Lipoic acid is used therapeutically for a variety of conditions including chemical hypersensitivity syndrome, heavy metal toxicity, diabetic neuropathy, chronic aggressive hepatitis, elevated liver enzymes and liver toxicity.

The U.S. National Institutes of Health (NIH) considers α-lipoic acid to be the only approved antidote for mushroom (Amanita) poisoning (although milk thistle extracts are a much more proven natural product for this use).


No RDA has been established.  Humans are usually not deficient in alpha-lipoic acid, but supplementation can help in some conditions.  While some human studies involve doses as high as 1,000mg daily, 100mg is sufficient to obtain the antioxidant effects in most cases.

The recommended "therapeutic dose" for healthy adults is 100-200mg.  By contrast, animal studies have shown the acute toxic dose to be ten times that of the therapeutic dose.  It may be taken once a day with any supplement or food.

Side-Effects; Counter-Indicators and Warnings

Lipoic acid is safe with no side-effects except for possible toxicity in diabetic patients.  In over three decades of use in Europe, no study has shown any serious adverse effects of taking lipoic acid supplements.  Diabetic patients should have blood sugar monitored if lipoic acid is to be taken as it is known to improve sugar metabolism and may change insulin needs.

At the time of writing there was no known interference with any other drugs.

Alpha Lipoic Acid can help with the following:


Alcohol-related Problems

Alpha-lipoic acid should not be given in high doses to patients suspected of having a thiamine deficiency unless the thiamine deficiency is also corrected.  Individuals who may be deficient in vitamin B1 (such as alcoholics) should supplement vitamin B1 along with alpha-lipoic acid.





Recycles vitamins E and C when they've been used.  Dosage: 50mg bid.

Environment / Toxicity

Mercury Toxicity (Amalgam Illness)

Sources of sulfur such as alpha lipoic acid, MSM and garlic are helpful for protection against heavy metals in general and specifically useful in mercury toxicity.  Alpha lipoic acid should not be used alone, as it only mobilizes mercury with a weak bond.  Without additional chelators present, such as DMPS or DMSA, the mercury may just redistribute elsewhere in the body instead of being removed.

Heavy Metal Toxicity

Sources of sulfur such as alpha lipoic acid, MSM and garlic are helpful for protection against heavy metals in general and specifically useful in mercury toxicity.  Alpha lipoic acid should not be used alone, as it only mobilizes mercury with a weak bond.  Without additional chelators present, such as DMPS or DMSA, the mercury may just redistribute elsewhere in the body instead of being removed.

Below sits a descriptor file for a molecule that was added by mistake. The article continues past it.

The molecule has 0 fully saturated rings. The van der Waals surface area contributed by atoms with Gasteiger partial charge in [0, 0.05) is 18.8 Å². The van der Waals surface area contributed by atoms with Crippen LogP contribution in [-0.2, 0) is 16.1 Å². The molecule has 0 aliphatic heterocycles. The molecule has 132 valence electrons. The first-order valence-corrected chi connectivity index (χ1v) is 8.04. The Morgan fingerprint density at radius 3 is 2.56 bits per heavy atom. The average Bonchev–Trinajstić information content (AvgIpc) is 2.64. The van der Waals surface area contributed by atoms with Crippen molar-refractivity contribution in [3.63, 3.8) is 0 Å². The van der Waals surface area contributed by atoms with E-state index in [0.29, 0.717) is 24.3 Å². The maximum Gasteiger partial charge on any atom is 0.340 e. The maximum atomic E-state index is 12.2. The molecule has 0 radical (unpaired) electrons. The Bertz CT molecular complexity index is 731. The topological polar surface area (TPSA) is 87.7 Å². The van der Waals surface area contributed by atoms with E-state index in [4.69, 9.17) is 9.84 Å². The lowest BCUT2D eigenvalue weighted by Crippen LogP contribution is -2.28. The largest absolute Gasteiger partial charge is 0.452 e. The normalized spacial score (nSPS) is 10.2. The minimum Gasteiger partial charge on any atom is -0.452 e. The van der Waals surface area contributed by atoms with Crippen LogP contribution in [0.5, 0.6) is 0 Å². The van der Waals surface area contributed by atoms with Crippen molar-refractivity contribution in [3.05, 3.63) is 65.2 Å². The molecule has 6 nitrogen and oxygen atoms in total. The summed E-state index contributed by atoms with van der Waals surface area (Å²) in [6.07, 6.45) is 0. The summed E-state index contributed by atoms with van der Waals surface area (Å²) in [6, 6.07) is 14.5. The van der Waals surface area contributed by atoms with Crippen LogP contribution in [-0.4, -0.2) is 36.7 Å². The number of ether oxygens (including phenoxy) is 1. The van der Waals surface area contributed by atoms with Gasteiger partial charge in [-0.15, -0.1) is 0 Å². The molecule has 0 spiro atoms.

Eyes / Ocular


150mg per day improves visual function in people with both stage I and stage II glaucoma.


It has been reported that lipoic acid has been shown to be helpful for cataracts.  Some doctors caution that with a high body level for mercury, you risk moving mercury INTO the lens and brain rather than out, so lipoic acid should only be used if mercury levels are known to be low.

Lab Values



Syndrome X / Metabolic Syndrome

Numerous additional studies have indicated that alpha lipoic acid (ALA) is useful for the treatment of diabetes mellitus which follows syndrome X. ALA stimulates increased glucose utilization in muscle cells and significantly reduces human insulin resistance/sensitivity.  This process may occur via an insulin signaling pathway.  ALA also helps to prevent free radical cellular damage caused by elevated insulin levels.

Organ Health

Diabetes Type II

Numerous additional studies have indicated that ALA is useful for the treatment of diabetes mellitus.  It stimulates increased glucose utilization in muscle cells and significantly reduces human insulin resistance.

600mg of alpha lipoic acid tid was found to improve polyneuropathy symptoms in patients with type II diabetes.  A maintenance dose as low as 100mg tid may be sufficient to provide benefits. [Diabet Med 1999;16; pp.1040-1043]

Liver Detoxification / Support Requirement

Alpha-lipoic acid has been used very successfully as a therapeutic agent in a number of conditions relating to liver disease, including alcohol-induced damage, mushroom poisoning, metal intoxification and carbon tetrachloride poisoning.


Alpha lipoic acid is given in a dose of 300mg at least twice per day for hepatitis B or C. Alpha lipoic acid (ALA), silymarin, and selenium have been used in combination with success in reducing symptoms and elevated liver enzyme levels (though the viral load was not substantially reduced).

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Alpha Lipoic Acid can help prevent the following:


Parkinson's Disease

Increases glutathione levels.  See the link between Parkinson's Disease and Glutathione.